“Do we need to change the media we are using or just chemically balance it out?” Councilman Douglas inquired. Watkins said the city has adjusted the plant’s chemistry to adjust and prevent the discoloring of the water.
City Attorney Thomas L. Lehman said for many years he had been concerned when the city’s only source of water had been the wells and treatment plant located on MacIvor Drive. “What is the timing on getting that plant and those wells back on line? If it had been on line would we not have had this problem?” Lehman asked.
Watkins said a pre-construction meeting would be held in the next couple of weeks and a notice to proceed on the rehabilitation of the #2 water plant would begin early next year. It will be a yearlong process and arsenic treatment capabilities will be added to that plant similar to the airport plant.
The consulting engineer explained that once both plants are operational, the system will be charged alternately by each plant. Likewise, high service pumps on the city’s wells will operate alternately.
Approximately 10-12 years ago, Watkins developed a master plan for the water system, which included a loop around the city. A critical next step, according to the engineer, would be to loop the airport plant down GA Hwy. 188 to the Hilltop elevated tank. If the loop had been in place Nov. 14, Watkins said, the ruptured line could have been by-passed and the city likely would not have lost water service.
The boil water advisory issued Wednesday, Nov. 14 resulted in all local restaurants being closed most of Wednesday and all of Thursday before the advisory was lifted and restaurants could reopen Friday morning, Nov. 16. The water outage also forced Grady County Schools to close early on Nov. 14, but by serving prepackaged food on Thursday, Nov. 15, schools were able to reopen Nov. 15.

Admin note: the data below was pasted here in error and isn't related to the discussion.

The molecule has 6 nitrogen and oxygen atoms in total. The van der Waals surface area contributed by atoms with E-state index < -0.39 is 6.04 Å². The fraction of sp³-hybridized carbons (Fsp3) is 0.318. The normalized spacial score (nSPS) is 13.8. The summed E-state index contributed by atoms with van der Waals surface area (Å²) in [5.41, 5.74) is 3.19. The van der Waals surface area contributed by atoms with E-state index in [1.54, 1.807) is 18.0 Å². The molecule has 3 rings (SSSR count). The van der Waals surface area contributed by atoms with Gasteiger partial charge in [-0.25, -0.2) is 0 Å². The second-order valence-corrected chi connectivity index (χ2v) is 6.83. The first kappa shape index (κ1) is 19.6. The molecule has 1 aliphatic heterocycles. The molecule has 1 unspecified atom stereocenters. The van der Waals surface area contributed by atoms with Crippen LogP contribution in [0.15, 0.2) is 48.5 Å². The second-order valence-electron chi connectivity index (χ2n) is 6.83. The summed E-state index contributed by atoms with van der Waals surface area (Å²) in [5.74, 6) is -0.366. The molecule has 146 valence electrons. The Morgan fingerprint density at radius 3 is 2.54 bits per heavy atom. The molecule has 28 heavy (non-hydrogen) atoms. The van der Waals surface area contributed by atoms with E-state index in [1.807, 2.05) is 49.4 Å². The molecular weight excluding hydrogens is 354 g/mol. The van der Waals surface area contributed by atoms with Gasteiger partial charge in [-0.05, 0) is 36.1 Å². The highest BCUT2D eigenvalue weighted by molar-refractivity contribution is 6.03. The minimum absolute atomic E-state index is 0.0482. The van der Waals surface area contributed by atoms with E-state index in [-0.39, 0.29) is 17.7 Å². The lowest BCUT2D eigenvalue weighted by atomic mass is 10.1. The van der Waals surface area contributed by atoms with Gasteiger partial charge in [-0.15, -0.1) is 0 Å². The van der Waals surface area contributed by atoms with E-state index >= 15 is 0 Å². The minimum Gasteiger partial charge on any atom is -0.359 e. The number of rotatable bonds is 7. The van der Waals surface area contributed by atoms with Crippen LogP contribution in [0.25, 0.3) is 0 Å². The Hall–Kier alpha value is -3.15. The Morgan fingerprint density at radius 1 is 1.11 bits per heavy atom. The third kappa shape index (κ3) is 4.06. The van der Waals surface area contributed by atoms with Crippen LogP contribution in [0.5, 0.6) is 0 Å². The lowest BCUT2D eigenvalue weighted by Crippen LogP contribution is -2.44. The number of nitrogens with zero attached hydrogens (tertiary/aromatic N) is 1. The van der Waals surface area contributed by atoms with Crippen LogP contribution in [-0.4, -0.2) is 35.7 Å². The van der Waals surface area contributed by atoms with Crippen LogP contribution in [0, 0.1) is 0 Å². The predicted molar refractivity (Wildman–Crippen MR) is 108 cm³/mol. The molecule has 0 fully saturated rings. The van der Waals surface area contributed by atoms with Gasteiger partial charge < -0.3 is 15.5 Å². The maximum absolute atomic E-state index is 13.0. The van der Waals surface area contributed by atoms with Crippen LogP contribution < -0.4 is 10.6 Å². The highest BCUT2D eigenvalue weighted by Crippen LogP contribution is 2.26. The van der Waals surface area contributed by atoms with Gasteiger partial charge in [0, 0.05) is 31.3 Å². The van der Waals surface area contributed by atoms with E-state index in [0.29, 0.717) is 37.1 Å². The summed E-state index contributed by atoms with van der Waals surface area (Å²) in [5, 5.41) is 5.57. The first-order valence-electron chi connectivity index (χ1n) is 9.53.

Councilman Jerry Cox asked if the loop project should be put ahead of the #2 water plant rehabilitation project. Watkins said the #2 plant project had been bid and construction was set to begin early next year and that no design work had been done on the loop project.
“That should be the city’s next large capital improvement,” Watkins said.
Cox also questioned Watkins and Todd about the cause of the rupture. Todd said he had been in contact with pipe manufacturers to examine the pipe.
Watkins said the line had been in operation for two years and had been pressure tested and passed.
Cox requested Watkins and the city staff meet to begin making plans for the loop project.
“The outage was devastating to this community. We need to do whatever necessary as quickly as possible to eliminate that risk,” Councilman Cox said.
“Yes sir, I agree with you. It has been discussed in the past. It’s a matter of economics,” Watkins said.
Cox added, “We are judged on how we react. Let’s move quickly on alternative action. I appreciate what you do. I know it (the outage) was a challenge.”
Cairo City Manager Chris Addleton, who has been ill and was absent Monday night, said Tuesday that his instructions to the city staff and consulting engineer had been to try and determine the root cause of the pipe rupture and the discolored water and develop a corrective action plan. “I believe that is where we are and we are making progress and moving forward,” Addleton said.